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From Newsweek

Why Obama Shouldn't NOT Pick an Ivy League Justice

Finally, Democrats and Republicans agree on something. Too bad it's not something worth agreeing on.

In Washington, D.C., a bipartisan consensus seems to be forming around the idea that President Obama should choose a judge without an Ivy League education to replace John Paul Stevens. Last Sunday, Bill Kristol--who went to Harvard (both undergrad and grad), married a fellow Harvard alum, and sent his son to Harvard--urged the president via FOX News to select a non-Ivyite for the post, saying that "it would be good to have a nominee that stood up against powerfulinterests like the elite law schools, which... have done a lot of damage."

Meanwhile, the Washington Post reported a few days later that "many" Senate Democrats have a "particular preference" for "a nominee who comes from outside the usual background of Ivy League law schools." As Chuck Schumer--Harvard College, Harvard Law--put it, "I've always liked someone with practical experience."

Now, I'm all for a little judicial populism, and I agree that the Supreme Court needs diversity--diversity of upbringing, diversity of gender, diversity of resume--to thrive. One of Stevens's greatest assets as a justice was a kind of real-world connectedness that led him, time and again, to side with the little guys over the powerful interests. In contrast, too many of the current justices rose through the "judicial monastery" (federal courts, academia) without gaining perspective, like Stevens, as a practicing lawyer.

But someone needs to defend the poor Ivy League here, and, at the risk of inciting a anti-snob riot the comments section, it might as well be someone who went to school near Trenton. Here's the thing: I'm not sure it makes a lot of sense to equate a few years of school at Harvard or Yale with being irrevocably elite, "ethereal" (Schumer's word), or even particularly similar to other Ivy alums. Going to an Ivy League law school shouldn't necessarily be a plus. But it also shouldn't be a minus. The fact is, Ivy League admission usually--not always, but usually--reflects what you've accomplished rather than who you are. Yes, many people can't afford tuition. Others gain admission mostly because their parents went there. It's not a total meritocracy. But overall, there is some correlation between attending an Ivy League school and being smart, hard-working, focused, etc. Of course, this doesn't mean that graduates of other schools can't be smarter, harder-working, and more focused than Ivy Leaguers, or that Ivy Leaguers can't be dumb, lazy, and scatterbrained themselves. It just means that to rule out a candidate for an intellectual position solely because he or she is an Ivy Leaguer seems likely to be counterproductive.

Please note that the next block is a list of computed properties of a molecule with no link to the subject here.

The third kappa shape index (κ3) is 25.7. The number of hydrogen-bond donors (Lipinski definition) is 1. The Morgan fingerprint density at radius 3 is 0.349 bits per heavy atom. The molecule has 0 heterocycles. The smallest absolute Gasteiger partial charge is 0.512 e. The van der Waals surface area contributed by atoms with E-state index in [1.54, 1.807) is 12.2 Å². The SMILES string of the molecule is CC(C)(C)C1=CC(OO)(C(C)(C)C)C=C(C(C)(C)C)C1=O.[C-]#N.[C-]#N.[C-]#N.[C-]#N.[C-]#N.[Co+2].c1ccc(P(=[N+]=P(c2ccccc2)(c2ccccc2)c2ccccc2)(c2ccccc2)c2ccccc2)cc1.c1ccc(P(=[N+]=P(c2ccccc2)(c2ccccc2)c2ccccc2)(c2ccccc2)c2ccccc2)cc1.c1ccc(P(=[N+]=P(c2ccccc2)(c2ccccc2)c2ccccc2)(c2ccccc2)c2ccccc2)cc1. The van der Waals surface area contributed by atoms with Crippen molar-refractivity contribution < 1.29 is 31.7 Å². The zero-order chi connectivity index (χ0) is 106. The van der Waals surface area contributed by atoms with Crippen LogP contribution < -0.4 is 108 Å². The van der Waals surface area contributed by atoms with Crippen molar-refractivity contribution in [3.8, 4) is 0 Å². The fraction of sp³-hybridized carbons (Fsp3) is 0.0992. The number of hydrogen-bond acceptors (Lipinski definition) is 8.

In selecting a Supreme Court justice, the important thing isn't figuring out where she went to school--it's figuring where she came from before she went to school, and what she did after. Democrats presumably object to Ivy League justices because they believe Ivy Leaguers aren't connected to the real people their rulings will affect. As Schumer put it, "they miss the practical." But if all Yalies were such out-of-touch elitists, why would 80 percent of them be on financial aid (compared to 50 percent at Stevens's alma mater, Northwestern)? Sonia Sotomayor went to New Haven for law school (and Princeton for undergrad). But she was also raised by a single mother in a drug- and crime-ridden Bronx housing project. I'd argue that the latter has more to do with her perspective than the former. A similar principle applies to Stevens. It wasn't his non-Ivy background that made him such a "practical" justice. After all, his father was a wealthy hotelier, and Northwestern is a Top 10 law school. It was his two-plus decades as a practicing attorney in Chicago.

Conservatives like Kristol, meanwhile, like to knock Ivy League justices because they're inclined to think of Ivy League schools as oppressively liberal places that invariably transform all of their students into wild-eyed progressive activists. There's a grain of truth in this charge: Harvard and Yale Law do lean leftward, and their students are probably more Democratic than Republican. But it's hardly true across the board. If it were, Justices John Roberts (Harvard, Harvard Law), Samuel Alito (Princeton, Yale Law), Antonin Scalia (Harvard Law), and Clarence Thomas (Yale Law) would all be liberals. In other words, ruling out Ivy Leaguers doesn't mean you're only ruling out the next Earl Warren (who, incidentally, went to UC-Berkeley). It means you're ruling out some pretty smart conservatives as well.

Ultimately, I understand why both Democrats and Republicans are jumping on the anti-Ivy bandwagon; populism plays well in times of economic trouble, and pointy-headed East Coast elites always make attractive punching bags. But at the end of the day, law school has far less to do with who someone is--and how they'll decide cases--than where they came from and what they've done with their career. Despite all the chatter on both sides of the aisle, I think Obama probably understands this. He spent the years before he arrived at Harvard Law living with his single mom and working-class grandparents and, later, working as a community organizer on the South Side of Chicago; he spent the years after graduation serving as a civil-rights attorney. My guess is that if he were asked which part of his biography has most informed his presidency, he wouldn't pick Harvard. So it's silly to expect him to suddenly strike all the Ivy Leaguers from his shortlist--as bipartisan as it might be.


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